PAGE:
Navalny says continuing hunger strike despite cough and fever, risks death in prison

WION Web Team
Moscow Published: Apr 06, 2021, 09:00 AM(IST)

Alexei Navalny Photograph:( Reuters )

Story highlights

In a post on his Instagram account on Monday, Navalny reported new ailment

Russian opposition leader Alexey Navalny risks dying in prison as he continues a hunger strike to press authorities into allowing him proper medical care.

Navalny said that he was suffering from heavy cough and fever, but would continue a hunger strike he launched last week demanding adequate medical treatment.

Also read: Kremlin critic Navalny in 'strong' pain, allies fear for his life

Navalny, 44, began refusing food on Wednesday to demand treatment for acute pain in his back that’s spreading to his legs, and an end to prison guards waking him each hour. He had already lost eight kilograms (18 pounds) in the three weeks before beginning the hunger strike, taking his weight to 85 kilograms, his supporters said.

In a post on his Instagram Monday, Navalny reported new ailments.

"I am quoting the official data from today's temperature measurement: 'Navalny A.A., strong cough, temperature 38.1'," he wrote, referring to degrees Celsius, or 100.6 degrees Fahrenheit.

"P.S. I am continuing my hunger strike, of course," Navalny said.

Later the pro-Kremlin Izvestia daily said that Navalny had been transferred to a medical unit for observation, with "signs of a respiratory problem, notably a high fever".

All the necessary tests were carried out, including a coronavirus test, the paper said, citing prison services.

There was no confirmation of such a transfer from the Navalny camp.

The opposition politician is serving a two-and-a-half-year sentence on old fraud charges, in a penal colony in the town of Pokrov some 100 kilometres (62 miles) east of Moscow known for its harsh discipline.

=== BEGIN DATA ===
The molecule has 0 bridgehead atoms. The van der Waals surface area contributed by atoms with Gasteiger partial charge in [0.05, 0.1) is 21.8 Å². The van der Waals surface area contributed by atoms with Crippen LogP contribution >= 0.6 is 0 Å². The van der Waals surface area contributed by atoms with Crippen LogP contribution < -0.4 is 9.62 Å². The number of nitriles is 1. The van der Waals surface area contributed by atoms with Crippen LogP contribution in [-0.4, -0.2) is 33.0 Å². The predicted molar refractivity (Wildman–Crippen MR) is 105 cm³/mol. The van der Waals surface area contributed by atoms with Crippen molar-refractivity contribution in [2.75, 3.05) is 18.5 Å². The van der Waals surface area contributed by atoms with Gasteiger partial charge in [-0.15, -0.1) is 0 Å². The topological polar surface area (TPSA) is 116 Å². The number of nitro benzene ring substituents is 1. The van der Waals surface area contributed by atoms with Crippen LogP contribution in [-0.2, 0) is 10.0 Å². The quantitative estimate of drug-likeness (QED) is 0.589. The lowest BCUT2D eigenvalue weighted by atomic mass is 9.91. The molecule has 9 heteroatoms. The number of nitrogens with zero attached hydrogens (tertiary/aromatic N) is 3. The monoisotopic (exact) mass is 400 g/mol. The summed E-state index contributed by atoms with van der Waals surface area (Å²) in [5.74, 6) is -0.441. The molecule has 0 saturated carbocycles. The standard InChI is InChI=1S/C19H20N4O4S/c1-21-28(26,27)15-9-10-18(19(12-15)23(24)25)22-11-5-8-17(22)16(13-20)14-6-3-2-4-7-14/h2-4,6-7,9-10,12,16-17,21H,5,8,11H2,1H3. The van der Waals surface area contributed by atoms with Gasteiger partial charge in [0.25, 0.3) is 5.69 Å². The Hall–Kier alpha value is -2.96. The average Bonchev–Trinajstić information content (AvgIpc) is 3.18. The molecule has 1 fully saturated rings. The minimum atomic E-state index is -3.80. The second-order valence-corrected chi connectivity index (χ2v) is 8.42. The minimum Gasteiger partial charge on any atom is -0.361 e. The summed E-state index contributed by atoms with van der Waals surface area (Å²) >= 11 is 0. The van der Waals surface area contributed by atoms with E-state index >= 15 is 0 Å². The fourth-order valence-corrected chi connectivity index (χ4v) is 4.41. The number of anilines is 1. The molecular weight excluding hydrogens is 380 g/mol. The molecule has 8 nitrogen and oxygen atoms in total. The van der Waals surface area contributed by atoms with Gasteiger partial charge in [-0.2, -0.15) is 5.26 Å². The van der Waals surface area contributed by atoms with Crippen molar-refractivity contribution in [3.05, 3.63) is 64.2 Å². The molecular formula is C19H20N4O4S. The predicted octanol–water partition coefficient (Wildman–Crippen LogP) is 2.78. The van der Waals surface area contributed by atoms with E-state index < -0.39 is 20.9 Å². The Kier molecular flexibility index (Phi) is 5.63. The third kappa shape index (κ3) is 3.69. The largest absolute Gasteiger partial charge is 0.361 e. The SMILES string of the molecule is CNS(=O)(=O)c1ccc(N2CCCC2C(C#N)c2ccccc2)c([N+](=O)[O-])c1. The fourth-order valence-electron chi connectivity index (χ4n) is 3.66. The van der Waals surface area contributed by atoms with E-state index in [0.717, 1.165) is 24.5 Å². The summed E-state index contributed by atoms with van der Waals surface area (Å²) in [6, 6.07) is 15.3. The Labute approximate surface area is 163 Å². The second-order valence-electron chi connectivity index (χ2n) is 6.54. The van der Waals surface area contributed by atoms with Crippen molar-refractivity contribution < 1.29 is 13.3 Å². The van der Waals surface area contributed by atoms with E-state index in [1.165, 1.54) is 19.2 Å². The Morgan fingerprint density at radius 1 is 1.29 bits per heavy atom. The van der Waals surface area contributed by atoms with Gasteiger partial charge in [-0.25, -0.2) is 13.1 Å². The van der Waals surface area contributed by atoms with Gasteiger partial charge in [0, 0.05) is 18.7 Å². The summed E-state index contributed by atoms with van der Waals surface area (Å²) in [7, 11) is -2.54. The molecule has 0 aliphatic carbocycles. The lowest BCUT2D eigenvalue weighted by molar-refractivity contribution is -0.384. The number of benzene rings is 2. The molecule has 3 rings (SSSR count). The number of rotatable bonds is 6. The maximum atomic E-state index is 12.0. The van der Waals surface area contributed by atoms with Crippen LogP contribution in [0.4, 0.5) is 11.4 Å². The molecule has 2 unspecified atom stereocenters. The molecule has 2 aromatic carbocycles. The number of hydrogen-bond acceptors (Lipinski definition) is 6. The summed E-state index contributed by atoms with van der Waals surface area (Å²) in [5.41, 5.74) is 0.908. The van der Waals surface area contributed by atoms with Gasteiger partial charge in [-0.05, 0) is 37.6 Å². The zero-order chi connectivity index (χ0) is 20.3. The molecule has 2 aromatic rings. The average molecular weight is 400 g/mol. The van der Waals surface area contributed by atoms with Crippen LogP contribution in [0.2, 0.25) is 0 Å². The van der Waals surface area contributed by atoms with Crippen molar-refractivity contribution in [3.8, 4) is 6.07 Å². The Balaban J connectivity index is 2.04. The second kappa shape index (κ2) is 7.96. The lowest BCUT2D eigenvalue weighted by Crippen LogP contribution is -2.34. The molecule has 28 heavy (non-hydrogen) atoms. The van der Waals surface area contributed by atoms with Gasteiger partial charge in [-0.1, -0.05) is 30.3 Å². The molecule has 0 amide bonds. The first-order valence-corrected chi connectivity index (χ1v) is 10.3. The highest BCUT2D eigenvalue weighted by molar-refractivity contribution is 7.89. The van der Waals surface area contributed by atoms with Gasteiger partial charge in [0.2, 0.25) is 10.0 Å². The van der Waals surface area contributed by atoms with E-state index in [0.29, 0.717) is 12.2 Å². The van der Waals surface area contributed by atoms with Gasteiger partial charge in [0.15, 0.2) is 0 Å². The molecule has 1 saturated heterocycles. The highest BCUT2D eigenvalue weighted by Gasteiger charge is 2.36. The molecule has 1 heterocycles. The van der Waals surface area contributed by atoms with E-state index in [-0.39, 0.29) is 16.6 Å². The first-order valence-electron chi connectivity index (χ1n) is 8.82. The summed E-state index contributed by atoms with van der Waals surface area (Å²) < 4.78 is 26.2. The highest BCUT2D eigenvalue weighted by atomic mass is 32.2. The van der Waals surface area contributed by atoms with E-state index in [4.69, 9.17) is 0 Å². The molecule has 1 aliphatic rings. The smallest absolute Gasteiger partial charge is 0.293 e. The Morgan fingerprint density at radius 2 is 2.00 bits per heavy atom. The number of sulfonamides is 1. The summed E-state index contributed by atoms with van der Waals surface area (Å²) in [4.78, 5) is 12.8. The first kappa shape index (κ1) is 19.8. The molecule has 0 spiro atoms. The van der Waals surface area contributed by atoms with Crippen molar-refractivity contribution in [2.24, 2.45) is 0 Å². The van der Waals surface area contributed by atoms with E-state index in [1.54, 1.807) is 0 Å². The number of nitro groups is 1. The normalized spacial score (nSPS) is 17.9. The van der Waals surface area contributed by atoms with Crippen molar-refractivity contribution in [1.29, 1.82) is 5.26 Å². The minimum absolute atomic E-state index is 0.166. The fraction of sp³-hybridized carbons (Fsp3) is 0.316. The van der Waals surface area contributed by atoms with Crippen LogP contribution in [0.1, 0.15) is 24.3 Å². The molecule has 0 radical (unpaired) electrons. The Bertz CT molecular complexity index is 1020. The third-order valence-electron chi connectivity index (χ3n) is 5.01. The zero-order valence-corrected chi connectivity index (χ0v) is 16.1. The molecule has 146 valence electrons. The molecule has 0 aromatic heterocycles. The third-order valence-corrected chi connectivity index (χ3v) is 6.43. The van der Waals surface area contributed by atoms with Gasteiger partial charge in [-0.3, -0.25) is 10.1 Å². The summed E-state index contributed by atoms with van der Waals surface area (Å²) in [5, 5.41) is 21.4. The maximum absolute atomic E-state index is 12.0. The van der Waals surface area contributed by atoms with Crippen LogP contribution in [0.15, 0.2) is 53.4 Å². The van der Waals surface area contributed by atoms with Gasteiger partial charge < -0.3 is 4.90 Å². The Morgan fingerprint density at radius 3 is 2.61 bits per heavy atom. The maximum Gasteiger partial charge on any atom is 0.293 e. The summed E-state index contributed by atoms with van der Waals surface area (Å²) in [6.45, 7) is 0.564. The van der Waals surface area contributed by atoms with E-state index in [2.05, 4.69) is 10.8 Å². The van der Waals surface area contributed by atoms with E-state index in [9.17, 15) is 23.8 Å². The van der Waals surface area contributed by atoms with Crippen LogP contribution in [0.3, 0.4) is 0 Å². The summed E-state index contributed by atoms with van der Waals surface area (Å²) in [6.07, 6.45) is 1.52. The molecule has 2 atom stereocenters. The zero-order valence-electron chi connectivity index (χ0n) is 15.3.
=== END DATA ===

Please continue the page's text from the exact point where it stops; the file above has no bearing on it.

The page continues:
Doctors' protest

His latest statement from the colony comes after pro-Kremlin media on Friday launched an offensive aiming to disprove his complaints of mistreatment and lack of medical attention.

Two reports in pro-Kremlin outlets described Navalny as looking "quite normal" and saying he is incarcerated in a colony that is "practically exemplary".

In his post-Monday, Navalny said the reports had "not a single word of truth".

As evidence, he wrote that a third person out of the 15 inmates in his unit had been hospitalised with tuberculosis since his arrival at the penal colony in February.

"I am surprised that there is no Ebola virus here," he quipped, adding: "such is our 'ideal, exemplary colony'."

Navalny was arrested on his return to Russia in January, after spending months in Germany recovering from a poisoning last summer that he blames on the Kremlin.

Earlier this month, Navalny, who is considered a flight risk by authorities, filed two complaints against prison officials, saying he is woken eight times a night by guards announcing to a recording camera that he is still in his cell.

The Alliance of Doctors medical trade union said it would organise a protest outside the penal colony in Pokrov on Tuesday, demanding Navalny receive adequate medical treatment.

The group, which was branded a "foreign agent" by Russia's justice ministry last month, is headed by Navalny's doctor Anastasia Vasilyeva.

"We are going there to understand what the hell is going on at this terrible colony," she wrote on Twitter.

(With inputs from agencies)

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